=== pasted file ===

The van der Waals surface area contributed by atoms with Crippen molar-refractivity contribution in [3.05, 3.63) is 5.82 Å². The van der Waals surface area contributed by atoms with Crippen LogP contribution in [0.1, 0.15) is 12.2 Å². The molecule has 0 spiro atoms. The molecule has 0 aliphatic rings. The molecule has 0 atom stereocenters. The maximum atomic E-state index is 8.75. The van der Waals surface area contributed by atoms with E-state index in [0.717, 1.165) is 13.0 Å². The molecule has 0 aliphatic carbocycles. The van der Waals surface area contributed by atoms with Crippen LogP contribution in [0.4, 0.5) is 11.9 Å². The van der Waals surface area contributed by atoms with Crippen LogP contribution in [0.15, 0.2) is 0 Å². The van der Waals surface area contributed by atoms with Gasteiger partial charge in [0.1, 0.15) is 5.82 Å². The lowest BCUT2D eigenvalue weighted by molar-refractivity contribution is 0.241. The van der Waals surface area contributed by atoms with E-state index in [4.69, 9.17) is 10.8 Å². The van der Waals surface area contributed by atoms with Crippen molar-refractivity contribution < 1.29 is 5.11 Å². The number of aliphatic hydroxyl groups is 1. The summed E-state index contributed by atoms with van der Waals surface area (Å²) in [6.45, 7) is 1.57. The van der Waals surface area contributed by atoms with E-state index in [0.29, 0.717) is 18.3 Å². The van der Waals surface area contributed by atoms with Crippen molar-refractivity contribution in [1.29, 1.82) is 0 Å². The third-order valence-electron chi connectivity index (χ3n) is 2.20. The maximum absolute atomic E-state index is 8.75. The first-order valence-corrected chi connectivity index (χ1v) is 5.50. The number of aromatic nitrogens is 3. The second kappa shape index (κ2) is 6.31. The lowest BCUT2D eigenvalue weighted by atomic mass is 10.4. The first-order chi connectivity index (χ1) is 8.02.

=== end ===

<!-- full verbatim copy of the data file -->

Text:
The van der Waals surface area contributed by atoms with Crippen molar-refractivity contribution in [3.05, 3.63) is 5.82 Å². The van der Waals surface area contributed by atoms with Crippen LogP contribution in [0.1, 0.15) is 12.2 Å². The molecule has 0 spiro atoms. The molecule has 0 aliphatic rings. The molecule has 0 atom stereocenters. The maximum atomic E-state index is 8.75. The van der Waals surface area contributed by atoms with E-state index in [0.717, 1.165) is 13.0 Å². The molecule has 0 aliphatic carbocycles. The van der Waals surface area contributed by atoms with Crippen LogP contribution in [0.4, 0.5) is 11.9 Å². The van der Waals surface area contributed by atoms with Crippen LogP contribution in [0.15, 0.2) is 0 Å². The van der Waals surface area contributed by atoms with Gasteiger partial charge in [0.1, 0.15) is 5.82 Å². The lowest BCUT2D eigenvalue weighted by molar-refractivity contribution is 0.241. The van der Waals surface area contributed by atoms with E-state index in [4.69, 9.17) is 10.8 Å². The van der Waals surface area contributed by atoms with Crippen molar-refractivity contribution < 1.29 is 5.11 Å². The number of aliphatic hydroxyl groups is 1. The summed E-state index contributed by atoms with van der Waals surface area (Å²) in [6.45, 7) is 1.57. The van der Waals surface area contributed by atoms with E-state index in [0.29, 0.717) is 18.3 Å². The van der Waals surface area contributed by atoms with Crippen molar-refractivity contribution in [1.29, 1.82) is 0 Å². The third-order valence-electron chi connectivity index (χ3n) is 2.20. The maximum absolute atomic E-state index is 8.75. The first-order valence-corrected chi connectivity index (χ1v) is 5.50. The number of aromatic nitrogens is 3. The second kappa shape index (κ2) is 6.31. The lowest BCUT2D eigenvalue weighted by atomic mass is 10.4. The first-order chi connectivity index (χ1) is 8.02.